Where Is Your Joy?

 

She was a cripple from birth and her struggle, in spite of the odds against it, had made her sweet-spirited. She knew her husband would come home disappointed and discouraged. A cripple’s life held many disappointments, but none that were beyond the power of her cooking to heal. The market bag was heavy and cut into her shoulder, and the narrow street was hot, but she barely noticed. So it hurt. So it was hot. So what was new? She had a man who needed her.

* * *

That man ran through the Capernaum streets with the rabbi’s words echoing in his head. “You are forgiven. Take up your mat and walk!” A life lived at people’s feet, begging, carried by friends and spit upon by strangers was over. Over!

“It is finished!” he rejoiced as he ran on new legs down old streets. He reached the shore of the lake and stopped too quickly so that he slipped and fell on the muddy sand. He stood up and splashed knee-deep into the water, raised his arms as if he would embrace the world, and started singing.

Of the four men who had carried him to see the rabbi one had gone home to dinner and three ran behind him, originally to make sure he didn’t fall over if his legs gave out and finally out of a stubborn desire not to let a man who had only been ambulatory for one hour out of his entire life outrun them. They ran but without the healed man’s energy, around a corner where they saw him standing in the lake. They were glad for their friend’s healing but they were very glad he had stopped running.

“I think he’s gone insane” said one.

“Wouldn’t you?” said his friend.

The two were as astonished as any when the rabbi said “walk” and their crippled friend stood and walked out the door. The third man was the only one who had believed.

“We’re going to have to repair Abram’s roof” said the one. The Believer looked over his shoulder at the sun lowering toward the hills behind them. “We’ll take him home first, then we’ll fix Abram’s roof” he said. “I don’t think he remembers where home is.”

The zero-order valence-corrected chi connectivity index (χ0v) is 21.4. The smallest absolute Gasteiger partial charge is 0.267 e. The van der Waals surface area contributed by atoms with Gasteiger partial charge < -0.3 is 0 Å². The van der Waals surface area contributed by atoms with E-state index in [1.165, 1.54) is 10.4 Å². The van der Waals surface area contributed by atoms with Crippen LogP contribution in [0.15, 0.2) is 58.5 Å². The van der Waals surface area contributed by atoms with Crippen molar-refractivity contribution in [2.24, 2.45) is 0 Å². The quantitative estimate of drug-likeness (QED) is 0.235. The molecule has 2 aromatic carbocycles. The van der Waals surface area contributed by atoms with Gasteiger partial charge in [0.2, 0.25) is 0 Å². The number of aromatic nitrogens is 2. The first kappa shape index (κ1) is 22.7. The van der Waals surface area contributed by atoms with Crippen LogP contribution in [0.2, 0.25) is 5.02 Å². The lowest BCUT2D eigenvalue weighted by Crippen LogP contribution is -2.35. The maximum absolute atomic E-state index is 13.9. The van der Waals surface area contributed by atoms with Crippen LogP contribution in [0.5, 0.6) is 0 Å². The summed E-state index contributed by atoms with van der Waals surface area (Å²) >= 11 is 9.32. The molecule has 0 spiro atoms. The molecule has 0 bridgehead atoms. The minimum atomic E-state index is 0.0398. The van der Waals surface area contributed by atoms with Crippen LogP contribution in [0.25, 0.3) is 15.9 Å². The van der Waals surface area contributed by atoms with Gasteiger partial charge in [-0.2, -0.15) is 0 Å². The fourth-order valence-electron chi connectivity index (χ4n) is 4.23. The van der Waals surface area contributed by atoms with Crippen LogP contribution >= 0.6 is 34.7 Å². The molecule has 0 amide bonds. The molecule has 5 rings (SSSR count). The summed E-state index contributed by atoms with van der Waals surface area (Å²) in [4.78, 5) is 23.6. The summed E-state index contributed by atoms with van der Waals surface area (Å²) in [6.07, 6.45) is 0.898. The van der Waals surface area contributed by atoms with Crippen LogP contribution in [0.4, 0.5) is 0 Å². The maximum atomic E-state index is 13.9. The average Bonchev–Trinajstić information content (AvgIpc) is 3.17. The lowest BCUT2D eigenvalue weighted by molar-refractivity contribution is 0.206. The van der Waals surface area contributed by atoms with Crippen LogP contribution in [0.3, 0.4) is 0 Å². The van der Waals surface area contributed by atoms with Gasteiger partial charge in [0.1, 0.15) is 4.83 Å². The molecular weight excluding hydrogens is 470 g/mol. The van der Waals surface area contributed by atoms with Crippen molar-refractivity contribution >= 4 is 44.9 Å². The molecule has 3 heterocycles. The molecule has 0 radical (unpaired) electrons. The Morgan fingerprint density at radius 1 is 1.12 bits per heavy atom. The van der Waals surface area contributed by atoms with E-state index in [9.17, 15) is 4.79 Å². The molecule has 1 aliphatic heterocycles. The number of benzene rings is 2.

“Come, Runner!” he shouted. “Time for home, and supper!” The man dropped his arms and waded up the bank. He moved to run again and the shortest and stoutest of his three friends stepped in front of him. “Oh, no you don’t” he said. “We have time to walk.”

The man smiled agreement. “We will walk. Yes.”

“Be careful. You haven’t had much practice at walking yet. It’s like running, only slower” said his friend.

* * *

The woman was elbow-deep in flour and dough, and the home smelled richly of lamb stew. She hummed as she worked the dough. Push, turn, fold, push, turn, fold, rhythmically to the tune of a familiar lullaby she had sung to her husband at the close of other disappointing days. “Aren’t all days tainted with disappointment for a cripple?” she thought. “It is a difficult life for a man, begging, but he has done it faithfully and well. I am not unhappy.”

A head leaned into the doorway.

“Shalom, Abigayil” said the Believer.

“Shalom, Moshe.” Abigayil smiled and cocked her head to look past him into the street. “Where is Mordecai? Have you abandoned him? I don’t blame you. He can be rough on the hard days.”

Moshe grinned at her. “No, but we should have. He is rough, but today he is also fast.” He moved aside and Mordecai her husband stepped over the door sill, grinning and shy, and held out his arms. “Shalom, wife” he said.

Abigayil sat down hard on the bench behind her and put one hand to her mouth. Moments passed in silence so thick the dust could be heard to settle on the floor. Smiles had just begun to fade when she lowered her hand. The flour left a hand print on her face.

“You’ve mud in your hair” she whispered. “And you’re wet.”

“But I am very happy!” Mordecai said, and lowered his arms. His friends slipped away unnoticed.

After a few moments Abigayil said “We have stew. And wine. And bread.” She stood and focused on preparing the bread.

Push, fold, turn. Push, fold, turn. ‘Focus on the bread, think only of the bread’ she told herself.

“A meal for a king” said the man who claimed to be her husband, the man who walked and who looked like Mordecai. “Today, I would not trade places with a king. Today” he slapped his chest “I am a king!” He held out his arms and surveyed his one-room castle, then sat on the low stool beside the table. He stretched out his legs, wiggled his feet, slapped his thighs. He looked at his wife and waited for her to ask him how he had left that morning a cripple on a mat and returned a whole man.

Push, fold, turn. Push, fold, turn, think only of the bread.

“He said to me ‘Your sins are forgiven’” said Mordecai after waiting long enough.

“Only God can forgive sins!” said his wife, more sharply than she intended.